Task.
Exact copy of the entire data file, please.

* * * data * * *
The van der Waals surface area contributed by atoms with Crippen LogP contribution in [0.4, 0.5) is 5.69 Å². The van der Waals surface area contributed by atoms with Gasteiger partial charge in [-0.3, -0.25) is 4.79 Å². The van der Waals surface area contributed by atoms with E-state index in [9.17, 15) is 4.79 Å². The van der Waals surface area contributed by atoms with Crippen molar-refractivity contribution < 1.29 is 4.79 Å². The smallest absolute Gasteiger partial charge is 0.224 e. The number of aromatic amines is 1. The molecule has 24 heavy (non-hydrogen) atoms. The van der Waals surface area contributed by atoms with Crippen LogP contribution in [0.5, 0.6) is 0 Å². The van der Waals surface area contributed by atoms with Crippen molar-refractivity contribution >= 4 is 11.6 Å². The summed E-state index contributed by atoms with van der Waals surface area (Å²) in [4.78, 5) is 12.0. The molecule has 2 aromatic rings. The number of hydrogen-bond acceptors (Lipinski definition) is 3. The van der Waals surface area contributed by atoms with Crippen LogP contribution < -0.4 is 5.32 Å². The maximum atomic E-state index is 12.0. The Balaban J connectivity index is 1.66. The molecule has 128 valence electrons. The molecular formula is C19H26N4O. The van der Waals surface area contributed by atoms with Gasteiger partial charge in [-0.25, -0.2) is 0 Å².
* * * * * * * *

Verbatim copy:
The van der Waals surface area contributed by atoms with Crippen LogP contribution in [0.4, 0.5) is 5.69 Å². The van der Waals surface area contributed by atoms with Gasteiger partial charge in [-0.3, -0.25) is 4.79 Å². The van der Waals surface area contributed by atoms with E-state index in [9.17, 15) is 4.79 Å². The van der Waals surface area contributed by atoms with Crippen molar-refractivity contribution < 1.29 is 4.79 Å². The smallest absolute Gasteiger partial charge is 0.224 e. The number of aromatic amines is 1. The molecule has 24 heavy (non-hydrogen) atoms. The van der Waals surface area contributed by atoms with Crippen LogP contribution in [0.5, 0.6) is 0 Å². The van der Waals surface area contributed by atoms with Crippen molar-refractivity contribution >= 4 is 11.6 Å². The summed E-state index contributed by atoms with van der Waals surface area (Å²) in [4.78, 5) is 12.0. The molecule has 2 aromatic rings. The number of hydrogen-bond acceptors (Lipinski definition) is 3. The van der Waals surface area contributed by atoms with Crippen LogP contribution < -0.4 is 5.32 Å². The maximum atomic E-state index is 12.0. The Balaban J connectivity index is 1.66. The molecule has 128 valence electrons. The molecular formula is C19H26N4O. The van der Waals surface area contributed by atoms with Gasteiger partial charge in [-0.25, -0.2) is 0 Å².